The key takeaway is this: Roughly 90% of lenders in the U.S. continue to use your FICO score (though an industry-specific version for that specific type of credit), and the way your score is calculated between FICO and VantageScore is not the same. The information they use and the weight assigned to each item is different in these scoring models.

Monitoring your score for changes can be useful, as long as you understand that the two score types likely won’t ever match.

(Screenshot from americanexpress.com)

In Brian’s experience, scores based on VantageScore are 100 points lower than FICO-based scores, which are what lenders tend to use. This is because the scores are composed in a different way.

However, not everyone will experience such large differences between their FICO and VantageScore numbers. My VantageScore number is 41 points lower than my FICO score — still lower, but a less drastic difference than what Brian saw.

Do these score differences matter? It depends. Technically, the only score that really matters will be the score a lender sees when deciding whether to extend credit to you. However, seeing a large change in your credit score may be an indication of something else — missed payments, outstanding balances, an unauthorized person applying for credit in your name, etc. — that needs your attention.

Seeing such a huge difference in score from one site to another can be confusing, so what should you do?

How to make sure you see an accurate credit score

Checking credit score on smart phone
(Photo by Song_about_summer/Shutterstock)

If you just want to see how many recent inquiries you have or other data, any of the models can likely provide this. If the score number is what’s important to you, look for a site offering a FICO score. This will more closely mirror what a lender sees, since the vast majority of lenders in the U.S. still use FICO scores in credit decisions.

Second, look at the date or “last updated” reference on the score in front of you. What’s happened between then and now? The more recent the score’s data, the more accurate it is. If multiple credit card billing statements, mortgage payments and other financial data have updated between then and now, the score won’t be worth much. Given that I have credit cards with numerous banks, I receive emails every few days telling me that my score updated. This comes from a statement closing or a payment notification appearing on my credit report.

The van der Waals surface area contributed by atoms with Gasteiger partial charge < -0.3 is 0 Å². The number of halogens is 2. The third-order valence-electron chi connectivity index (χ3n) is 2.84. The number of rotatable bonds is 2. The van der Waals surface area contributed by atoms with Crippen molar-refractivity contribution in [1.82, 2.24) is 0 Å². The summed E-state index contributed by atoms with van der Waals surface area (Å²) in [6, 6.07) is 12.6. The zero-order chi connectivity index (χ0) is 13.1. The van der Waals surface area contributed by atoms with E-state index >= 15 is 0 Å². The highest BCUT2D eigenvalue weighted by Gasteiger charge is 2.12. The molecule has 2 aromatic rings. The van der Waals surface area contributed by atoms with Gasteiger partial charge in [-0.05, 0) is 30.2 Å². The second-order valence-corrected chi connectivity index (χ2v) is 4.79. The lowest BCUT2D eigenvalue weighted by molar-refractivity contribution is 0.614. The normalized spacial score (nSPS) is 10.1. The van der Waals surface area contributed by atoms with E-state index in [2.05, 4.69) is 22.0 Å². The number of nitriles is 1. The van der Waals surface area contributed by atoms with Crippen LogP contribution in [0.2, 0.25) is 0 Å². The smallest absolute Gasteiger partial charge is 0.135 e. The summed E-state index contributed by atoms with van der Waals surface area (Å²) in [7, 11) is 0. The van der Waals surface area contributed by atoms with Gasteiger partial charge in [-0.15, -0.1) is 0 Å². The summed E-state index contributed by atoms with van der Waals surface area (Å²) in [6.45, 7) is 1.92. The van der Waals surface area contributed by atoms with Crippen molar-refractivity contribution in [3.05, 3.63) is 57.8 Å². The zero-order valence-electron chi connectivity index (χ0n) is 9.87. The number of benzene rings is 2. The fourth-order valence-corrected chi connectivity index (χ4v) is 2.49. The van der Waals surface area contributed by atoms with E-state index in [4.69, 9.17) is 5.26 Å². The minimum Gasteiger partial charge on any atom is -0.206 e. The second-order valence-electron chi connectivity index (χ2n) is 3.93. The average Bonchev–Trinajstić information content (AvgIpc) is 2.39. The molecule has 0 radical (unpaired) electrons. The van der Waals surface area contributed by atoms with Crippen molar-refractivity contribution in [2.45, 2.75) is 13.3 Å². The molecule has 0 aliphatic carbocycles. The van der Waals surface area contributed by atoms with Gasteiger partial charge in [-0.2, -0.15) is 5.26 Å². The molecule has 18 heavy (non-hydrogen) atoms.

Third, consider getting your credit report from each of the three major credit bureaus (Experian, Equifax and TransUnion). As the information on your reports directly impacts your credit score, it can be beneficial to check the reports and make sure everything is correct. By law, you are entitled to a full credit report from each bureau once a year for free. To get your full reports, head on over to the annual credit report site and click the “Request your free credit reports” button.

Even better: Due to the COVID-19 pandemic, you can obtain these three reports for free once a week until further notice.

The annual credit report site does not include credit scores with your reports, but you can check each report for inaccuracies to ensure your score will be based only on correct information.

Bottom line

(Photo by wutzkohphoto/Shutterstock)

Staying on top of your credit report is important. There’s no harm to checking your own score, either. However, seeing scores that are wildly different can produce some confusion — as well as some shock.

Hopefully, you now understand why your scores look different, depending on what type of score you’re looking at and the different way scores are composed. We looked at scores from VantageScore and FICO (the type used by the vast majority of lenders); since their scores are built in different ways, it can sometimes lead to big differences in the scores you see. The number that matters most will be the one a lender sees during your application, which you can’t see in advance. It’s ultimately up to you to decide how helpful these score estimates are as you monitor your own credit profile.

To read more about your credit score and how to improve it, see the following resources:

Featured photo by i_frontier/Getty Images.